Hugo is as unlike a Scorsese film as there has ever been,yet his most autobiographical.

Written by Shalini Langer | New Delhi | Published: May 4, 2012 6:48:28 pm

Cast: Asa Butterfield,Chloe Grace Moretz,Ben Kingsley,Jude Law,Christopher Lee,Sacha Baron Cohen

Director: Martin Scorsese

Indian Express Ratings:****1/2

Hugo is as unlike a Scorsese film as there has ever been,yet his most autobiographical. The filmmaker who dabbles with themes of loss of innocence,violence,guilt and redemption creates a world away from all this inside the confines of a Paris railway station,and imbues it with breathtaking kindness and warmth. The railway station is but a temporary halt for most,but it’s a place where different worlds meet,distances are bridged,strangers interact,and improbabilities seem possibilities.

It’s ‘in the walls’ of this station that Hugo (Butterfield) lives. Up the stairs and down the steps,on the outside towers or above platforms,in the lobbies and inside rooms,it’s he who keeps the clocks wound up. Yet the 10-year-old who notices everything that goes on in a station that’s both chaotic as well as runs in clock-like in precision,himself remains unseen. Nobody is aware that his uncle,originally hired for the job,is dead and the boy he has just kept on doing his work.

Hugo’s father was a clockmaker too and the boy developed his interest “fixing things” from him. The father,played by Law,died while the two of them were in the process of repairing a unique “automaton” (a mechanical man),programmed to write. The father left behind a diary of notes as well as the mystery of a missing,heart-shaped key needed to wind up the automaton.

The mystery takes Hugo to toy repairer Georges (Kingsley),who has a shop at the station. Hugo has been watching him fix toys — peering out from his favourite perch behind number 4 in the clocks — and lately struggling with them. Hugo has also been flicking tools from the shop,a fact Georges isn’t unaware of.

In his attempts to persuade Georges to help him,Hugo meets the latter’s god-daughter Isabella (Moretz),a girl about his age who lives mostly in the world of books and the big words she picks off them. What Isabella desperately seeks is an adventure,something lacking in her regulated life at the residence of the staid,grumpy Georges and his lovely wife.

However,how staid is Georges? Scorsese gradually lets you find out,as a boy who lives within the giant shifting gears of clocks and who clings on to a machine as fervent proof of a magic he has but rarely experienced in his life,meets an old,bitter man who exhibits traces of magic that he won’t acknowledge.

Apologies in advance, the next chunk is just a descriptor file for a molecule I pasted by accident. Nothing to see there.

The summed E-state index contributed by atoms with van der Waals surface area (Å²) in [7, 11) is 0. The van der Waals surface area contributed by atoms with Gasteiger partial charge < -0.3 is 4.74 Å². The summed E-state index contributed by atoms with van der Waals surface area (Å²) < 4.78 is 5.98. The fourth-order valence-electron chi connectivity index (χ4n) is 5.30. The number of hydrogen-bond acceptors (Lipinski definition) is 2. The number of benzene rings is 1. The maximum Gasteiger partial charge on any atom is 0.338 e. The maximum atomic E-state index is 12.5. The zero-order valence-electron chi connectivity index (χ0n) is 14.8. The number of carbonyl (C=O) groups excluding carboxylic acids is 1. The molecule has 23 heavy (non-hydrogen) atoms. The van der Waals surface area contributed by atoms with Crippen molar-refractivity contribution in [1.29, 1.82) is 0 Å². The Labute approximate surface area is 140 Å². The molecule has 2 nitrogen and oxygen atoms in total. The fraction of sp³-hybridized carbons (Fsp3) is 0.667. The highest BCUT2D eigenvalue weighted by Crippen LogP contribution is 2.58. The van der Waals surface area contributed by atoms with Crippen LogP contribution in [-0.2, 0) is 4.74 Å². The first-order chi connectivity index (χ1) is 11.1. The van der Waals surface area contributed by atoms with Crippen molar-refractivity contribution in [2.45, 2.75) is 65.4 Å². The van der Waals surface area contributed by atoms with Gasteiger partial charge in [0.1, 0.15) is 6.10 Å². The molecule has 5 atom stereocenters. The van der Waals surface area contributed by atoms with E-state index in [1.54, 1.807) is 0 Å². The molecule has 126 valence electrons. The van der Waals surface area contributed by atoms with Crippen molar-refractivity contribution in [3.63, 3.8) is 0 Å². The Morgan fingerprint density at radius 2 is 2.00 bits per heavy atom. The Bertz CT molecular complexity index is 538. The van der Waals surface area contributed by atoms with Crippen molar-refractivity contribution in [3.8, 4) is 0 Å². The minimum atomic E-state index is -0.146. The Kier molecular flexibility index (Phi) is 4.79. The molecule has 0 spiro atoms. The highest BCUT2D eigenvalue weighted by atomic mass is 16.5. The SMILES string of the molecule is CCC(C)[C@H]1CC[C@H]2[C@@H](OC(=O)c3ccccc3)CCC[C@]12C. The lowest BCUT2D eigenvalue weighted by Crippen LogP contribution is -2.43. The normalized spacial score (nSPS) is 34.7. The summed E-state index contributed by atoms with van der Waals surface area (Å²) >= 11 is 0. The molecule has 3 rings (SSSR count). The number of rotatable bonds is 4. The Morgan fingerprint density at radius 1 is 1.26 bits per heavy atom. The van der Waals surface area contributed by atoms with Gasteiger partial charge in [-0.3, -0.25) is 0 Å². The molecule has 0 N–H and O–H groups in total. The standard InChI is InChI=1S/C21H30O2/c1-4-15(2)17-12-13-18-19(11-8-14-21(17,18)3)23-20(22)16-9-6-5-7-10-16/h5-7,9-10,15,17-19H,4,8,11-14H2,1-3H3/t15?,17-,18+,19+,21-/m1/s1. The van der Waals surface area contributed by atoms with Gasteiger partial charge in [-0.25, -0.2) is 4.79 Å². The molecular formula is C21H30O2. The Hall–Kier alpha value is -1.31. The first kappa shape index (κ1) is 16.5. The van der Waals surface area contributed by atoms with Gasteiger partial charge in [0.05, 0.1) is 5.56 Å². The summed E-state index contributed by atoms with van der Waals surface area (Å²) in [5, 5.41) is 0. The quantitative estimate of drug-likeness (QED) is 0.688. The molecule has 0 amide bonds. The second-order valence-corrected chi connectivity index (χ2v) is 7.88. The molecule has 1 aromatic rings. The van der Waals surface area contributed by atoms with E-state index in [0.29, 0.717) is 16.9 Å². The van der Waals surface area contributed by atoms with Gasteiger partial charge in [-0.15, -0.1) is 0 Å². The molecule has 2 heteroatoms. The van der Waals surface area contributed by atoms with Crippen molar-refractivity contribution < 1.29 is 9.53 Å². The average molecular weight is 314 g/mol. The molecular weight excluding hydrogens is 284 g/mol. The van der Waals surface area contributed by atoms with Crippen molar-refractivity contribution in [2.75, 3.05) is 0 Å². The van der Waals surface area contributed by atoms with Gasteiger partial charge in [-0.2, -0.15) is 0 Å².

While Isabella is the essential catalyst of that encounter,the film based on a book by Brian Selznick bubbles with characters each of whom finds a new life inside that station,from the grouchy Inspector (Cohen) who lives with a little bit of machine himself in the form of a prosthetic leg,to the flower seller (Emily Mortimer) he fancies; to a tea-shop owner and an artist who have been trying to get acquainted for years but for her feisty dog.

There is another dog in the story,the Inspector’s Doberman,named Maximilian,who helps him chase down orphans such as Hugo off the station. Cohen with his hang dog looks,his Gendarmerie cap and his desperately ferocious stare doesn’t look quite unlike his pet when they are both staring down a vent,searching for Hugo.

Christopher Lee plays a book store owner who realises that Hugo seeks something he himself can’t put a word to,even as he guides Isabella in the direction her life will take. When he gifts Hugo Robin Hood,Isabella describes him as a person who likes “sending books to good homes”.

As Georges secret is revealed,Scorsese’s film becomes an ode to the movies and it’s obviously from a man who loves them and has done his bit towards helping restore them. It is evocative of the passion that goes into the movies,the distance these have travelled,the sacrifices made on the way,and the lives the movies have touched and changed. “Dreams are made here,” says one character in Hugo,as he throws open his arms to point out the set around him.

Scorsese,with his judicious use of a cheerful musical score,a cinematographer that bathes his film in illusion through smoke — whether from a steam engine,a fire,or breath on a snowy,Paris evening — with 3D that takes nothing away from the rich palette of his thriving station and with a cast that is comically tragic and tragically comical,doesn’t just make a dream here though. He also achieves magic,by letting us see life and experience the wonder as well as ridiculousness of it again through the eyes of two young children.

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